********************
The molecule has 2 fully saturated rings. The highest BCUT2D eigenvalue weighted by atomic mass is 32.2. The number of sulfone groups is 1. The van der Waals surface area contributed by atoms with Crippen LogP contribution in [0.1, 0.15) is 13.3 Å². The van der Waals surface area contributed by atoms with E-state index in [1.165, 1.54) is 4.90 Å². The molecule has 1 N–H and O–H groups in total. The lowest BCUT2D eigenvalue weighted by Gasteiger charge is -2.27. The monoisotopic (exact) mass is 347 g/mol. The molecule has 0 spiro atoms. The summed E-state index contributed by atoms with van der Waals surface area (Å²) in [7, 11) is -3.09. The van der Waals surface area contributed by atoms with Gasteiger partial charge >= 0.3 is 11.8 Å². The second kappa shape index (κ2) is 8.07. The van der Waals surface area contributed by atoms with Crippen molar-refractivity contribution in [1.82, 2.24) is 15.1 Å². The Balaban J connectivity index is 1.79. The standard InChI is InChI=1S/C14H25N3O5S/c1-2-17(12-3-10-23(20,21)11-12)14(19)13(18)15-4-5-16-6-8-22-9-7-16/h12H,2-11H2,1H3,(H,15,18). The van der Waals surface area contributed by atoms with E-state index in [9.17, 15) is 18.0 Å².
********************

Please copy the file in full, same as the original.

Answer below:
The molecule has 2 fully saturated rings. The highest BCUT2D eigenvalue weighted by atomic mass is 32.2. The number of sulfone groups is 1. The van der Waals surface area contributed by atoms with Crippen LogP contribution in [0.1, 0.15) is 13.3 Å². The van der Waals surface area contributed by atoms with E-state index in [1.165, 1.54) is 4.90 Å². The molecule has 1 N–H and O–H groups in total. The lowest BCUT2D eigenvalue weighted by Gasteiger charge is -2.27. The monoisotopic (exact) mass is 347 g/mol. The molecule has 0 spiro atoms. The summed E-state index contributed by atoms with van der Waals surface area (Å²) in [7, 11) is -3.09. The van der Waals surface area contributed by atoms with Gasteiger partial charge >= 0.3 is 11.8 Å². The second kappa shape index (κ2) is 8.07. The van der Waals surface area contributed by atoms with Crippen molar-refractivity contribution in [1.82, 2.24) is 15.1 Å². The Balaban J connectivity index is 1.79. The standard InChI is InChI=1S/C14H25N3O5S/c1-2-17(12-3-10-23(20,21)11-12)14(19)13(18)15-4-5-16-6-8-22-9-7-16/h12H,2-11H2,1H3,(H,15,18). The van der Waals surface area contributed by atoms with E-state index in [9.17, 15) is 18.0 Å².